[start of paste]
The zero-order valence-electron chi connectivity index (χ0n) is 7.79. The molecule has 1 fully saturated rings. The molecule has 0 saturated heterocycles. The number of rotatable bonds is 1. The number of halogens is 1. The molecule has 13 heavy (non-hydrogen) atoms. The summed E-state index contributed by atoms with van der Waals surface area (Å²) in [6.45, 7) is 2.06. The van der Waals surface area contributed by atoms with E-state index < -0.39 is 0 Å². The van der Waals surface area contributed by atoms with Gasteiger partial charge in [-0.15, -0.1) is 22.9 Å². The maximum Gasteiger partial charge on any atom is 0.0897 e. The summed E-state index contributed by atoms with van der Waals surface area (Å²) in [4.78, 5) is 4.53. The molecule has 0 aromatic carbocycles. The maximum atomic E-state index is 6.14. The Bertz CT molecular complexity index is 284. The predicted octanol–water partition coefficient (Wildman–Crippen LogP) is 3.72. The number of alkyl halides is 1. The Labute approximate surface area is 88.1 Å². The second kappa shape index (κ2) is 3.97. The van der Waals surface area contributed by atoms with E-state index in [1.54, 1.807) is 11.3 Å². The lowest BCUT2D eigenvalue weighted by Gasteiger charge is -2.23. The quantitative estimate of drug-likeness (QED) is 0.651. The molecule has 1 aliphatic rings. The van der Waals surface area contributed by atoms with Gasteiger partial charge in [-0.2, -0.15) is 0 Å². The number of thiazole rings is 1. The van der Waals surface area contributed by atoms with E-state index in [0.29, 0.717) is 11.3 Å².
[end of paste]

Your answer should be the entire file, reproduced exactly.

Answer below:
The zero-order valence-electron chi connectivity index (χ0n) is 7.79. The molecule has 1 fully saturated rings. The molecule has 0 saturated heterocycles. The number of rotatable bonds is 1. The number of halogens is 1. The molecule has 13 heavy (non-hydrogen) atoms. The summed E-state index contributed by atoms with van der Waals surface area (Å²) in [6.45, 7) is 2.06. The van der Waals surface area contributed by atoms with E-state index < -0.39 is 0 Å². The van der Waals surface area contributed by atoms with Gasteiger partial charge in [-0.15, -0.1) is 22.9 Å². The maximum Gasteiger partial charge on any atom is 0.0897 e. The summed E-state index contributed by atoms with van der Waals surface area (Å²) in [4.78, 5) is 4.53. The molecule has 0 aromatic carbocycles. The maximum atomic E-state index is 6.14. The Bertz CT molecular complexity index is 284. The predicted octanol–water partition coefficient (Wildman–Crippen LogP) is 3.72. The number of alkyl halides is 1. The Labute approximate surface area is 88.1 Å². The second kappa shape index (κ2) is 3.97. The van der Waals surface area contributed by atoms with E-state index in [1.54, 1.807) is 11.3 Å². The lowest BCUT2D eigenvalue weighted by Gasteiger charge is -2.23. The quantitative estimate of drug-likeness (QED) is 0.651. The molecule has 1 aliphatic rings. The van der Waals surface area contributed by atoms with Gasteiger partial charge in [-0.2, -0.15) is 0 Å². The number of thiazole rings is 1. The van der Waals surface area contributed by atoms with E-state index in [0.29, 0.717) is 11.3 Å².